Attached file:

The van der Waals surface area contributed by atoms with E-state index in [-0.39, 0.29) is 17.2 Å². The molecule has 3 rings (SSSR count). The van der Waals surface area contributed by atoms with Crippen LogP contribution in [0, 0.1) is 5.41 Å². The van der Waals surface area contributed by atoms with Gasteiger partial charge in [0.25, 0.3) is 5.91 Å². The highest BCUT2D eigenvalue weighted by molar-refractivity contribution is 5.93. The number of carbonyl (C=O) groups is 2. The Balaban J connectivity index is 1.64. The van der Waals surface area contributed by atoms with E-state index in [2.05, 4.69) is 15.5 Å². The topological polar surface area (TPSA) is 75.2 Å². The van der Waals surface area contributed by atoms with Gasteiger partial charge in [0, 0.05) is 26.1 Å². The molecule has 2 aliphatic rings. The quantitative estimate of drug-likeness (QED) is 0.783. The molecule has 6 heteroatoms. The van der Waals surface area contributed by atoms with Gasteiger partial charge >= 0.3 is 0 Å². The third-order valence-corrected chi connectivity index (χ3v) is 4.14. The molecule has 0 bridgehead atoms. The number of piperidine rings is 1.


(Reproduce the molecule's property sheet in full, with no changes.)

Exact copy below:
The van der Waals surface area contributed by atoms with E-state index in [-0.39, 0.29) is 17.2 Å². The molecule has 3 rings (SSSR count). The van der Waals surface area contributed by atoms with Crippen LogP contribution in [0, 0.1) is 5.41 Å². The van der Waals surface area contributed by atoms with Gasteiger partial charge in [0.25, 0.3) is 5.91 Å². The highest BCUT2D eigenvalue weighted by molar-refractivity contribution is 5.93. The number of carbonyl (C=O) groups is 2. The Balaban J connectivity index is 1.64. The van der Waals surface area contributed by atoms with E-state index in [2.05, 4.69) is 15.5 Å². The topological polar surface area (TPSA) is 75.2 Å². The van der Waals surface area contributed by atoms with Gasteiger partial charge in [0, 0.05) is 26.1 Å². The molecule has 2 aliphatic rings. The quantitative estimate of drug-likeness (QED) is 0.783. The molecule has 6 heteroatoms. The van der Waals surface area contributed by atoms with Gasteiger partial charge >= 0.3 is 0 Å². The third-order valence-corrected chi connectivity index (χ3v) is 4.14. The molecule has 0 bridgehead atoms. The number of piperidine rings is 1.